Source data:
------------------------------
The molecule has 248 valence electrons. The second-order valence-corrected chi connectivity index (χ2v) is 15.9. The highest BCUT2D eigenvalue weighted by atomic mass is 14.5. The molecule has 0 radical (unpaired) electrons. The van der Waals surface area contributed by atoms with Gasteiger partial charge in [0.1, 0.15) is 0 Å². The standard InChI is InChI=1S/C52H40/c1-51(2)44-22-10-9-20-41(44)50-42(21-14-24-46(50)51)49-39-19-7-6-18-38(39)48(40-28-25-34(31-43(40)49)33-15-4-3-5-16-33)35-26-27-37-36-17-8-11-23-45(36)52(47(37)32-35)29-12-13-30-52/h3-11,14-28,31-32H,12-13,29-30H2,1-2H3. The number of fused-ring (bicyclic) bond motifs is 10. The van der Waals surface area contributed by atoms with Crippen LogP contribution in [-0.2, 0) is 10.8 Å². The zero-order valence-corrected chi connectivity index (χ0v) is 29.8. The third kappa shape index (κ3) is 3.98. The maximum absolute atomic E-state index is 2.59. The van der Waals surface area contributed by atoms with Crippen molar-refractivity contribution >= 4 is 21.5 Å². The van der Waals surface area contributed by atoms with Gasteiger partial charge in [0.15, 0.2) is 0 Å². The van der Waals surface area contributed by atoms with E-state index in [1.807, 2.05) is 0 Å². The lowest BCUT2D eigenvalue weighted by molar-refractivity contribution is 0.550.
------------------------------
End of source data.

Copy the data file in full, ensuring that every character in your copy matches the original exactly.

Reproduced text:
The molecule has 248 valence electrons. The second-order valence-corrected chi connectivity index (χ2v) is 15.9. The highest BCUT2D eigenvalue weighted by atomic mass is 14.5. The molecule has 0 radical (unpaired) electrons. The van der Waals surface area contributed by atoms with Gasteiger partial charge in [0.1, 0.15) is 0 Å². The standard InChI is InChI=1S/C52H40/c1-51(2)44-22-10-9-20-41(44)50-42(21-14-24-46(50)51)49-39-19-7-6-18-38(39)48(40-28-25-34(31-43(40)49)33-15-4-3-5-16-33)35-26-27-37-36-17-8-11-23-45(36)52(47(37)32-35)29-12-13-30-52/h3-11,14-28,31-32H,12-13,29-30H2,1-2H3. The number of fused-ring (bicyclic) bond motifs is 10. The van der Waals surface area contributed by atoms with Crippen LogP contribution in [-0.2, 0) is 10.8 Å². The zero-order valence-corrected chi connectivity index (χ0v) is 29.8. The third kappa shape index (κ3) is 3.98. The maximum absolute atomic E-state index is 2.59. The van der Waals surface area contributed by atoms with Crippen molar-refractivity contribution >= 4 is 21.5 Å². The van der Waals surface area contributed by atoms with Gasteiger partial charge in [0.15, 0.2) is 0 Å². The van der Waals surface area contributed by atoms with E-state index in [1.807, 2.05) is 0 Å². The lowest BCUT2D eigenvalue weighted by molar-refractivity contribution is 0.550.